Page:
Who are the Sufis and why does IS see them as threatening?

Source: The Conversation

Over 200 people were killed and many more injured in an attack on a Sufi mosque in Egypt’s North Sinai region on Friday. The assault began with a bomb exploding as people were finishing their Friday prayers. As people fled and ambulances arrived, militants opened gunfire on them. It is the deadliest ever attack on civilians in Egypt’s modern history.

This is not the first time a cherished Sufi site and Sufi worshipers have been the target of extremists. Earlier this year, in February, a bomb exploded at the tomb of a Sufi saint, Lal Shahbaz Qalandar, in southeastern Pakistan. In 2016, combatants of the so-called Islamic State distributed images of the supposed execution of a Sufi teacher. The same year, the Pakistani Taliban murdered a popular Sufi singer of Pakistan, Amjad Sabri. In 2010 the tomb of another Sufi saint Data Ganj Bakhshwas bombed in Pakistan.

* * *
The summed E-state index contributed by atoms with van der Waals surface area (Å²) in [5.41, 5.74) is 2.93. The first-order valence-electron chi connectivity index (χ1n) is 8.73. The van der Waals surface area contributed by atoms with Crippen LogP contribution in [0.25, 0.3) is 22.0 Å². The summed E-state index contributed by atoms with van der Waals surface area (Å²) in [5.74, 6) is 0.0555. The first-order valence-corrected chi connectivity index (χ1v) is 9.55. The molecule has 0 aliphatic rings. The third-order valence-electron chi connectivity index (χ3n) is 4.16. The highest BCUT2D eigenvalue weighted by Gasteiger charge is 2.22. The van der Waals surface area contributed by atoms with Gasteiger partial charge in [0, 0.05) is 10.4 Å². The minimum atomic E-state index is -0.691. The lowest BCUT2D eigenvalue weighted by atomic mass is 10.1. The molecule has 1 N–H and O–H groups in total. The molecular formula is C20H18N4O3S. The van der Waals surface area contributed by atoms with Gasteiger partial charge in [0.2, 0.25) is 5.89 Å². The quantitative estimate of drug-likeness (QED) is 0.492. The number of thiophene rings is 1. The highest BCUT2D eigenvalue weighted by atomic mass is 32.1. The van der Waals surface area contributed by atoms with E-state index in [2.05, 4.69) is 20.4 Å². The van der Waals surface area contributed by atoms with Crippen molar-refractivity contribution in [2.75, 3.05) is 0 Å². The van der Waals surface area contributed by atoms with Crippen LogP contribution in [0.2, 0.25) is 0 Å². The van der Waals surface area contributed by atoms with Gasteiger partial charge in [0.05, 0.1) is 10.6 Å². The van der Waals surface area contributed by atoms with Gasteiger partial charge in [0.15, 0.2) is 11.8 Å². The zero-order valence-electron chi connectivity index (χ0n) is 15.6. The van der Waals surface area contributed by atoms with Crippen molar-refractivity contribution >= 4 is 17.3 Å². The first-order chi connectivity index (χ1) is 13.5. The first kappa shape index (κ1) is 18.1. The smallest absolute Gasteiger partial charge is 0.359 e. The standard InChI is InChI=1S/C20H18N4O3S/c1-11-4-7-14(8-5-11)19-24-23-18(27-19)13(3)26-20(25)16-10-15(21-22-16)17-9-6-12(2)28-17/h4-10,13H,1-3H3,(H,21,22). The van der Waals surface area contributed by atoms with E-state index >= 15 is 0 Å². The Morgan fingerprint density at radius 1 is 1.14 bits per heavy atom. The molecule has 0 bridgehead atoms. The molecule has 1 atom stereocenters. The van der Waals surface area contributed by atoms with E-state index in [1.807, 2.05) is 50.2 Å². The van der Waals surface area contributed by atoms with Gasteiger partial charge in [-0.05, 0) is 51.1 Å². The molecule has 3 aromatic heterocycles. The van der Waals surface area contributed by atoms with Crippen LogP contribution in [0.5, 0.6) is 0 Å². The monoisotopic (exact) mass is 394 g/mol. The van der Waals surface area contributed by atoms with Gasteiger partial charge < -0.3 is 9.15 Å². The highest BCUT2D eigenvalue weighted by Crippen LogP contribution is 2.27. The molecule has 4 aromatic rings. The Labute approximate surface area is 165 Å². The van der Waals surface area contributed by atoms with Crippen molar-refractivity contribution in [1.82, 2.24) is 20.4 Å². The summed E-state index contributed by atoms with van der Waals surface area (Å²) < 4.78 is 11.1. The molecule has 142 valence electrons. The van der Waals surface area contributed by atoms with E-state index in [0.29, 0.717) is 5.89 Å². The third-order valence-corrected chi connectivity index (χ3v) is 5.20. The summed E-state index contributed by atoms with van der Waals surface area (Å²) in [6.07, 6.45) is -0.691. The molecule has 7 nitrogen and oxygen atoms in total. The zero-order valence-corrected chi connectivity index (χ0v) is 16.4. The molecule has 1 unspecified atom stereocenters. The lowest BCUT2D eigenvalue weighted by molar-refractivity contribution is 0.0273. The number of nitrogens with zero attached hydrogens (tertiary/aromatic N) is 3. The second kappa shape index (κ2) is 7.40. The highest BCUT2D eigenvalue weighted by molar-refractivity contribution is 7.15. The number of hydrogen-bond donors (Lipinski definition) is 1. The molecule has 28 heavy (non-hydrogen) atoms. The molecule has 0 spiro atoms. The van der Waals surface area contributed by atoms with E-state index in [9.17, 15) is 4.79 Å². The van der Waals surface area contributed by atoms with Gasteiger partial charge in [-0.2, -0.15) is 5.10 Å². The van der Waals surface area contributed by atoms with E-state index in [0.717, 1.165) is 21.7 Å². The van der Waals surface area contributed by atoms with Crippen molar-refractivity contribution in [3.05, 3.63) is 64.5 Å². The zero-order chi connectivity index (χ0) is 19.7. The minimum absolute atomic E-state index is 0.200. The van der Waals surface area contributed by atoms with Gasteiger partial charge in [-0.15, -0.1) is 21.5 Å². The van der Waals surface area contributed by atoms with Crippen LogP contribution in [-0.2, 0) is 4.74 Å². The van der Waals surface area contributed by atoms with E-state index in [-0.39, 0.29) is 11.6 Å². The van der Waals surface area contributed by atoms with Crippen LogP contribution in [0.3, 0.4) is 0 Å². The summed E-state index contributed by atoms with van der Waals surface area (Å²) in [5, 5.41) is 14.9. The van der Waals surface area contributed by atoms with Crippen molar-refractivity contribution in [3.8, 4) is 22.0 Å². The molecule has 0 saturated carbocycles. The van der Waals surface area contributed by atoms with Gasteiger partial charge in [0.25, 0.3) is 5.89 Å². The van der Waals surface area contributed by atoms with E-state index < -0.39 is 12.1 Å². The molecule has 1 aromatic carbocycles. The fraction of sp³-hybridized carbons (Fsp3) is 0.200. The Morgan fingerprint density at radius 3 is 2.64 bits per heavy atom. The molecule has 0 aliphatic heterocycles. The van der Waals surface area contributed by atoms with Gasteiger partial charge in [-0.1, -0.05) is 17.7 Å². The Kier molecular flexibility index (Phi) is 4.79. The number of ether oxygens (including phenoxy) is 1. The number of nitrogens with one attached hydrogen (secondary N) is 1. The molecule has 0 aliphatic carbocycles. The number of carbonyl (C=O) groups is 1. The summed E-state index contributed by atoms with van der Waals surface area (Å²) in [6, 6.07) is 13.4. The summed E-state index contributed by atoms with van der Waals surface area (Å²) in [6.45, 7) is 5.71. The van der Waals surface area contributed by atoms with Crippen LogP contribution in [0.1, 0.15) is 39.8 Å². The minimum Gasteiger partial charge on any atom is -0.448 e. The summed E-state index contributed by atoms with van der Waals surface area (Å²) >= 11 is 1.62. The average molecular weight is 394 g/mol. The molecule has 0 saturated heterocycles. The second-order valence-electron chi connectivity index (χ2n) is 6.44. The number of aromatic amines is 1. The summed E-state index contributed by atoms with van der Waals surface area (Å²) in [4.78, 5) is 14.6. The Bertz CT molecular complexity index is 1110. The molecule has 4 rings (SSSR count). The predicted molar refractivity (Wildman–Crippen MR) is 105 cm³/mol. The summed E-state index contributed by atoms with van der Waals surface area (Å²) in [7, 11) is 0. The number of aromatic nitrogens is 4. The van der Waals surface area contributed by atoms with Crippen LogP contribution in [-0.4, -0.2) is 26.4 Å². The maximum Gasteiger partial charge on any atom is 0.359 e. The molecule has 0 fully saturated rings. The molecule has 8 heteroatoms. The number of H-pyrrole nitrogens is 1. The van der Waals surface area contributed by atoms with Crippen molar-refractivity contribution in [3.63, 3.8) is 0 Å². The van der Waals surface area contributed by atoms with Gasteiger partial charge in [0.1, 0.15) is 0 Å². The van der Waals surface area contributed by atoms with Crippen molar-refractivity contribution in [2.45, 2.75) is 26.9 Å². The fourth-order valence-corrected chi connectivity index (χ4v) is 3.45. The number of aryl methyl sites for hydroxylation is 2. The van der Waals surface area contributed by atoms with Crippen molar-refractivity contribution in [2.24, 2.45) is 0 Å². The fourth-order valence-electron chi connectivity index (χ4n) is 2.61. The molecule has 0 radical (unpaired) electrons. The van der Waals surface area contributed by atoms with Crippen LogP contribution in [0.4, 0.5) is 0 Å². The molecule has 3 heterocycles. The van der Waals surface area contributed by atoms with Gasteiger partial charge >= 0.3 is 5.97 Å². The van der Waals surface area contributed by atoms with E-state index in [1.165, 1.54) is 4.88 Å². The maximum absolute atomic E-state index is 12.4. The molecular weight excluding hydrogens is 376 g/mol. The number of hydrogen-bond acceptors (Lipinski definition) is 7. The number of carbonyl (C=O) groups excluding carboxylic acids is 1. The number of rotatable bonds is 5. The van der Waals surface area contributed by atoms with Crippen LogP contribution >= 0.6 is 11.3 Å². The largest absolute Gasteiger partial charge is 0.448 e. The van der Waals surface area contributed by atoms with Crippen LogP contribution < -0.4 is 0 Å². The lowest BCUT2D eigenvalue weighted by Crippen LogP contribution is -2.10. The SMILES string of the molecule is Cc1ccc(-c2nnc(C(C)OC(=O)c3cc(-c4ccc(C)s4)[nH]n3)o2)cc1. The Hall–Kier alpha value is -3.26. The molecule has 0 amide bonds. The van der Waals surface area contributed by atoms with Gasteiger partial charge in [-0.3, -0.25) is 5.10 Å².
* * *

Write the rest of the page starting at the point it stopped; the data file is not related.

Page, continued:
In the past, IS has claimed responsibility for some attacks against Sufis and their institutions, although no one so far has claimed responsibility for Friday’s murderous assault.

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